Lens array connectors are other dust traps. They use a very small, tightly focused, spot-size beam to pass the signal into the receiving lens. Although this reduces problems associated with scratching and contamination between the lenses, the connectors are made from soft, easily scratched molded plastics that can attract dust into the central signal “spot-zone.” To ensure contamination is removed, the most effective cleaning method is using fast-evaporating, plastic-safe, static-dissipating cleaning fluid. This should be followed by an optical-grade duster to dry the area.

Wear debris dust

Time is of the Essence

High fiber counts and complex connectors require considerable cleaning. More cleaning means extra time needed for maintenance. For example, the new 6,912-fiber cable can take a technician up to four days to inspect, clean and install. But upkeep and installation of UHCF in large hyperscale data centers must be completed efficiently and quickly to guarantee fiber performance and network reliability.

Cleaning should be a major consideration for network providers. The fiber used in these vast infrastructures must be free from contaminants to ensure seamless connectivity. To make sure fiber is installed and maintained correctly, addressing the need to train technicians so they understand how to clean effectively is important to future-proof each installation.

One standard every engineer working within a data center should clearly understand and consistently follow is the International Electrotechnical Commission (IEC) 61300-3-35. This specification was developed to guide the industry in determining best practices for the inspection and cleaning of fiber optic connectors. It sets the inspection requirements for connector cleanliness quality and for determining the need for connector cleaning or replacement. Without this knowledge and training, connectivity can be at risk. Without forward planning and the allocation of the correct time requirements, new cable installation or routine cleaning procedures could be negatively impacted, affecting the network’s connectivity.

Tech’s Toolbox

Training technicians in cleaning and inspecting fiber should be a priority for data center operators, but so too should the tools used to achieve pristine connectors. UHCF and CS duplex connector systems require the very best cleaning equipment. The tools need to be robust enough to stand up to the high volume of usage yet easy enough to use to deliver consistent, repeatable, reliable results every time.

At the top of the list when it comes to filling a tech’s toolbox is specially engineered, optical-grade cleaning fluid. It should be fast-drying, static-dissipative and contained in hermetically sealed packaging to prevent the fluid from absorbing airborne contaminants such as moisture, dust, exhaust particles from traffic and pollen from plants. These contaminants degrade the cleaning process.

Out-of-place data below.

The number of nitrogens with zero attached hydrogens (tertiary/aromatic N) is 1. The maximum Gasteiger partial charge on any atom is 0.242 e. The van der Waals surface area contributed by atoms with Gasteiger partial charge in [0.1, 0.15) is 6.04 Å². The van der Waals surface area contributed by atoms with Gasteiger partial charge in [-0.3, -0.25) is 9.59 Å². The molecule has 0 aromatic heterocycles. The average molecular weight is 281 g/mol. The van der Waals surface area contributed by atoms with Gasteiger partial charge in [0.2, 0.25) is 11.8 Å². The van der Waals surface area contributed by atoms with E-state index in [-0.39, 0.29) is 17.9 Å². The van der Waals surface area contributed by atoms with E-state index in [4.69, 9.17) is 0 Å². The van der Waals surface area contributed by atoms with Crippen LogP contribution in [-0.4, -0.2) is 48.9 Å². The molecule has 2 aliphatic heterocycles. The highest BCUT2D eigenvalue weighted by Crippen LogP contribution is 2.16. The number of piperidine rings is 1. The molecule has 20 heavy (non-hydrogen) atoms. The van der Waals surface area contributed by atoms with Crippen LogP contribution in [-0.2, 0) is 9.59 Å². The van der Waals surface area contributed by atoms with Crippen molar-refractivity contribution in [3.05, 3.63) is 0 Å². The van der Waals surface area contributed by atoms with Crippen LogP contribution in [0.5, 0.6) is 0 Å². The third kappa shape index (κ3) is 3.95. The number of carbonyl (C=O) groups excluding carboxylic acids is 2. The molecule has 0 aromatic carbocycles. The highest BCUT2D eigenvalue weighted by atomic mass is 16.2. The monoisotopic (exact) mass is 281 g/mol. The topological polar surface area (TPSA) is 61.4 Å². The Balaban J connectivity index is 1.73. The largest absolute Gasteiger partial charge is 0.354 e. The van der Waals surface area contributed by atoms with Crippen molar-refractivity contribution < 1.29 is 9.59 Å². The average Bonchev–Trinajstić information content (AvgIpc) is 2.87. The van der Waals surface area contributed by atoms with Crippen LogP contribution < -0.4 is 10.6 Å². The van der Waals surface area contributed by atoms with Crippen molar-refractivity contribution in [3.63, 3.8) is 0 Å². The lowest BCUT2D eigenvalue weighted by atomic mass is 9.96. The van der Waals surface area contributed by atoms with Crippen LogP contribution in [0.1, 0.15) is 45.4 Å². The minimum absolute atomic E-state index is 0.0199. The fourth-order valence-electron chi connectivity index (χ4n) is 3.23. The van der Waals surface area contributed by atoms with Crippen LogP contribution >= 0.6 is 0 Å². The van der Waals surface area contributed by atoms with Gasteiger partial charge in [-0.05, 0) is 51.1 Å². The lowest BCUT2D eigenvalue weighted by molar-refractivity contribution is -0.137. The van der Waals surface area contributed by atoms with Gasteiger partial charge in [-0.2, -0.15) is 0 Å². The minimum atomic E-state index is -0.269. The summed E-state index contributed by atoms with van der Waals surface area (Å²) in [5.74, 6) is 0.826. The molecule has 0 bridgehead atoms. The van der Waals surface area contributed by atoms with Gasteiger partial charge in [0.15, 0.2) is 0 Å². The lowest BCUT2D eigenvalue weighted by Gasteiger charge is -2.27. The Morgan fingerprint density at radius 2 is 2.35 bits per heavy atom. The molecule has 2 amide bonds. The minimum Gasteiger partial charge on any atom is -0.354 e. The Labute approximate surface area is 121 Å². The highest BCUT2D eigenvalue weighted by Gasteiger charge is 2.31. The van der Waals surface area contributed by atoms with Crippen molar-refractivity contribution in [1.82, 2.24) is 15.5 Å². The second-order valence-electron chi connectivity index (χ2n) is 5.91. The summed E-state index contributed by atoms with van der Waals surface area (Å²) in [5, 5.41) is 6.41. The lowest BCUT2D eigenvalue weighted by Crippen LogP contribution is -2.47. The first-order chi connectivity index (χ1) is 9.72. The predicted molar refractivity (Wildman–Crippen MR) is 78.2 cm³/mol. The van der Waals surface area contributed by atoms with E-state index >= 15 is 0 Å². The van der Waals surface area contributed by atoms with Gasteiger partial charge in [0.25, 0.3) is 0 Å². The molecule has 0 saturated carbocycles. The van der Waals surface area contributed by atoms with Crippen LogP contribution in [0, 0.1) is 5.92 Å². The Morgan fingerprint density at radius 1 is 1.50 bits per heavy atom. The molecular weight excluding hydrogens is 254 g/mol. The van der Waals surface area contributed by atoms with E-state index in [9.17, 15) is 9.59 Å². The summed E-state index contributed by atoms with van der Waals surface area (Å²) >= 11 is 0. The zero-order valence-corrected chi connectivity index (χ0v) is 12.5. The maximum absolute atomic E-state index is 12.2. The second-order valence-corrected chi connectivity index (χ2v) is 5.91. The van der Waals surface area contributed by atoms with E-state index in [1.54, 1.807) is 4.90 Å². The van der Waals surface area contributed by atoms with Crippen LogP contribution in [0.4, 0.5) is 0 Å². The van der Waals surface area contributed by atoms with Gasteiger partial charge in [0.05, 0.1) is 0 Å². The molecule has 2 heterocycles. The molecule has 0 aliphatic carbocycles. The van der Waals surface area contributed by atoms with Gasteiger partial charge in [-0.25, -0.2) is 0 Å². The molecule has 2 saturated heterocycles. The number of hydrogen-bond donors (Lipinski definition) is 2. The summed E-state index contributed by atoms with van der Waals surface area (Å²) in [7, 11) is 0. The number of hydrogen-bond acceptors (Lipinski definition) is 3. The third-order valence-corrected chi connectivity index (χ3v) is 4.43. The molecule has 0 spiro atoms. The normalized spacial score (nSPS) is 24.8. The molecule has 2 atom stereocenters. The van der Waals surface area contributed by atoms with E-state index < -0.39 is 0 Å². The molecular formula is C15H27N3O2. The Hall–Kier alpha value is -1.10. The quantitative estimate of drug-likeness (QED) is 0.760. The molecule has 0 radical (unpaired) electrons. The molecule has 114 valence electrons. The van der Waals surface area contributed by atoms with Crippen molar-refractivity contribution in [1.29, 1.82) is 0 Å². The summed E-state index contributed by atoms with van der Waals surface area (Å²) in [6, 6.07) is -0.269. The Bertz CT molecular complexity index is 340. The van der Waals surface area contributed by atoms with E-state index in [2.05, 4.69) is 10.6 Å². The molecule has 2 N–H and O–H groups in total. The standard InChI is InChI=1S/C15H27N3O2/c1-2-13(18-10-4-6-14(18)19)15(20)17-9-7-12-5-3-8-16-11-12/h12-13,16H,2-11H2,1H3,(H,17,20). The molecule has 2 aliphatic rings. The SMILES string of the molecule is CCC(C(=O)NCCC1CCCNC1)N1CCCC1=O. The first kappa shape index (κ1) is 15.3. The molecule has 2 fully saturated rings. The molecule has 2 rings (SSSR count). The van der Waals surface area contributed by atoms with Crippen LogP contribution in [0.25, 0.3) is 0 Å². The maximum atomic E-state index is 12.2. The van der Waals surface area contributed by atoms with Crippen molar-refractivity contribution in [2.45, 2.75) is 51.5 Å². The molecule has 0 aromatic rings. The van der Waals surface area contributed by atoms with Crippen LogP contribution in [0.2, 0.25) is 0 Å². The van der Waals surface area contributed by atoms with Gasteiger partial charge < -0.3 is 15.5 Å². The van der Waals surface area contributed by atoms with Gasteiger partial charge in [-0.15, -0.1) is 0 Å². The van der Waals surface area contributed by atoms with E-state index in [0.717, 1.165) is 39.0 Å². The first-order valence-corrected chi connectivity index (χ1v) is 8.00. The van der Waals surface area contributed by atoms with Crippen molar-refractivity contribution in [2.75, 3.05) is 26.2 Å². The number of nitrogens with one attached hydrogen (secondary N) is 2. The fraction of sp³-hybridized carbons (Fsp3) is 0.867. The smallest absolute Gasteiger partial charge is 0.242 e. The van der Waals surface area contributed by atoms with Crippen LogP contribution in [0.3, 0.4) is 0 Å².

It is also important to invest in nonflammable, nonhazardous cleaning fluid, which is safer to store and easier to transport by air or in service vehicles. Many large, hyperscale data centers are located in wide-open, remote locations to accommodate the centers’ large footprints, and safety and easy transportability of cleaning fluids and tools should be high on the priority list.

When cleaning with optical-grade fluid, it’s important to also use wipes, single-use connector cleaning sticks or a push-to-clean tool that can provide hundreds of cleans before it must be replaced. Each type of cleaner is sized to the specific dimensions of the connector used in the installation. Using the right cleaning stick or push-to-clean tool ensures a highly absorbent solution that will effectively remove oils and particulate contamination from the surface of the end face.

Future-Proof through Cleaning

As data center speeds increase, the performance of UHCF is critical to deliver the bandwidth the world needs. Network infrastructure and the highly complex fiber systems that support the escalating data rates must perform to the highest degree. It is therefore a priority that modern cleaning and inspecting processes, together with tools and fluids engineered specifically for fiber optic applications, be used to guarantee uninterrupted, seamless connectivity.

When choosing fiber optic cleaning fluids, tools and methods, installers should seek the advice of an experienced supplier that specializes in fiber optic cleaning about products that will work best for their fiber networks.


Liam Taylor is the European business manager of fiber optics at MicroCare, LLC and a member of IEC/SC 86B Working Group 4.

Liam Taylor